How many planets have water? Study says it's more common than expected

Scientists now believe water worlds are far more common, but these exoplanets in the galaxy with water may have them mixed with rock or underground rather than as surface oceans.

 Artistic impression of the view from a water world, with a red dwarf star in the background. (photo credit: Pilar Montañés (@pilar.monro))
Artistic impression of the view from a water world, with a red dwarf star in the background.
(photo credit: Pilar Montañés (@pilar.monro))

Water is one of the most essential ingredients to all life on Earth, and as such is what scientists most often look for in habitable exoplanets. But it turns out that water-rich worlds are far more common in the Milky Way Galaxy than we first thought, a new study has found.

The findings of this study, published in the peer-reviewed academic journal Science, shed light on the prevalence of water in the universe, having potential game-changing consequences in the search for strange new habitable worlds.

Which planets have water on them?

Contrary to popular belief, it isn't surprising that water can be found outside the Earth. In fact, water is already surprisingly prevalent in the universe.

Even in our solar system, while extremely faint traces of water may be found in the atmospheres of other planets, there is likely considerable amounts of water on the many asteroids - in fact, some scientists speculate that asteroid impacts are what brought much of Earth's water in the first place.

Water can also be found on moons, with several moons in the solar system, such as Jupiter's moons of Ganymede and Europa, being suspected of containing rich amounts of water.

 Artistic impression of a water world.  (credit: Pilar Montañés (@pilar.monro)) Artistic impression of a water world. (credit: Pilar Montañés (@pilar.monro))

But what about other planets?

Contrary to popular belief, other planets have also been known to have water, though not necessarily planets in our solar system.

But how common is it? It turns out, a lot more common than we first thought.

How do scientists know what a planet is made of?

Studying exoplanets can be incredibly difficult. Exoplanets, which refers to planets outside the solar system, typically orbit stars. Stars, by their nature, are usually incredibly large and bright, making them relatively easy to spot. Planets, by contrast, are far less bright. In fact, the glare from their stars often obscures them, making it very difficult if not impossible to spot them.

Having said that, scientists still have ways to determine their existence.

Typically, this is done in two ways. Either they can see a very small shadow when a planet passes in front of its star, or they are able to detect the slight gravitational tug the planet has on its star.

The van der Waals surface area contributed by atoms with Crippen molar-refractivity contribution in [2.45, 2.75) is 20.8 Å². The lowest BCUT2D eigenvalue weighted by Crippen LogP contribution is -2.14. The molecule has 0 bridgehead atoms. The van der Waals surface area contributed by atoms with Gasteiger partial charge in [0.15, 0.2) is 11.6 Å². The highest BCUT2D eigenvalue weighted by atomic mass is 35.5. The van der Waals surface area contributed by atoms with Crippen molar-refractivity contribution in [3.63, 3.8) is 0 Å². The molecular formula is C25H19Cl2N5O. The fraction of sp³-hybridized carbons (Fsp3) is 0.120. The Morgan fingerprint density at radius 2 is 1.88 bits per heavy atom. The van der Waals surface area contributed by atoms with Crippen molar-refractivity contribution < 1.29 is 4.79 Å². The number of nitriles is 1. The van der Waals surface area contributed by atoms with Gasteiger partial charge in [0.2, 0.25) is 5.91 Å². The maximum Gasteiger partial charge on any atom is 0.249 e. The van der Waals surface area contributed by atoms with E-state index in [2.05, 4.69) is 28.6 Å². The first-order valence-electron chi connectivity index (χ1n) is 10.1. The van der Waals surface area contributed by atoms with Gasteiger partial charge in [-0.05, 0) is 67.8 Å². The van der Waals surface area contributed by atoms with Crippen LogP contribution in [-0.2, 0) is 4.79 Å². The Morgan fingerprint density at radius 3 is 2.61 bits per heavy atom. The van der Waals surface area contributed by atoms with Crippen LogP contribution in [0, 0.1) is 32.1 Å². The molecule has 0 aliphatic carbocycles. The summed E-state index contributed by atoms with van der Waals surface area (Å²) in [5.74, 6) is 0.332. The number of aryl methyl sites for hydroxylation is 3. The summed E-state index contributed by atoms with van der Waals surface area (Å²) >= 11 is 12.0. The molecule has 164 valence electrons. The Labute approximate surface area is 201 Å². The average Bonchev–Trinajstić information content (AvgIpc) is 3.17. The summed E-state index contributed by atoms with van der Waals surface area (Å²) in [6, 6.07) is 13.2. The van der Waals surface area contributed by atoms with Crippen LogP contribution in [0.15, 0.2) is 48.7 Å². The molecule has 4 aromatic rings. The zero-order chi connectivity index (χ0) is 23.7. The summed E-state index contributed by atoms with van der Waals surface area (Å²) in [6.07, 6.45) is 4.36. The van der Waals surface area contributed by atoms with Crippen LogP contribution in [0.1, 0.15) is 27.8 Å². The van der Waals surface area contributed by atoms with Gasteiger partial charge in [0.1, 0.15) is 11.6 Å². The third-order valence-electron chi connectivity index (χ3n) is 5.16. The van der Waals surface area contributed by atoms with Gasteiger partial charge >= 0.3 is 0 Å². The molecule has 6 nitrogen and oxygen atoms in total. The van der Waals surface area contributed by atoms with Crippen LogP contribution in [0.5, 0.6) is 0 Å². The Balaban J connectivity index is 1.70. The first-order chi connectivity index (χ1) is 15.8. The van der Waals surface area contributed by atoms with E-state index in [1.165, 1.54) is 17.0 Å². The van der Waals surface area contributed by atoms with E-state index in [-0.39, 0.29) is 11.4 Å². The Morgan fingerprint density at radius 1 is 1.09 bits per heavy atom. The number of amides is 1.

This does not tell scientists what the planets look like, but it does give some information nonetheless.

Seeing the shadow of the planet can indicate the size, as in the diameter and not necessarily the total mass, of the planet. The gravitational tug, meanwhile, can indicate the mass but not the diameter. 

Combining it together, it can tell if a planet is large and light, like a gas giant, or small but dense, like a rocky world.

Earth falls into the latter category.

These types of analyses have been done before by scientists, but usually just on individual planets, and not on a broader level. But that's exactly what these researchers did, taking a look at M-dwarfs, also known as red dwarf stars, one of the most common type of stars in the galaxy, and studying a total of 43 planets around them.

In doing so, the researchers found a considerable number of rocky worlds, but there was a catch. Much of these rocky worlds seemed a bit too light. Ordinarily, planets of this size that were made of pure rock would be much denser, but that wasn't the case here. There must be something else in the planet to keep it lighter, and one of the best candidates for that is water.

But there's a problem with that theory: It should be impossible.

Exoplanets orbiting red dwarf stars in the habitable zone tend to be closer to their star than we are to the Sun. Consequently, the planet surface is blasted with their star's heat, which in turn would mean that any water wouldn't be on the surface per se, but rather as gas that would make the planet seem much larger.

But that isn't happening here, so what is?

The answer likely lies underground. 

In other words, the water isn't an ocean on the surface, but are either mixed into the rock or forming pools and oceans below the surface.

This isn't unprecedented - it's what scientists expect is happening on Europa.

These findings have considerable significance, as while they may not be signs of life, they do support previous theories about planetary formation. But unfortunately, the study isn't perfect. After all, while there is a lot of evidence supporting their hypothesis, they need more indisputable concrete proof that these planets have water.

Unfortunately, they aren't able to figure that out just yet, but that could change.

NASA's James Webb Space Telescope has capabilities that go far beyond other space telescopes, which enables far more detailed studies of exoplanets. This includes the possibility of seeing the chemical makeup of a planet based on how light reflects through it.

But time will tell if the NASA's James Webb Space Telescope will back up these theories.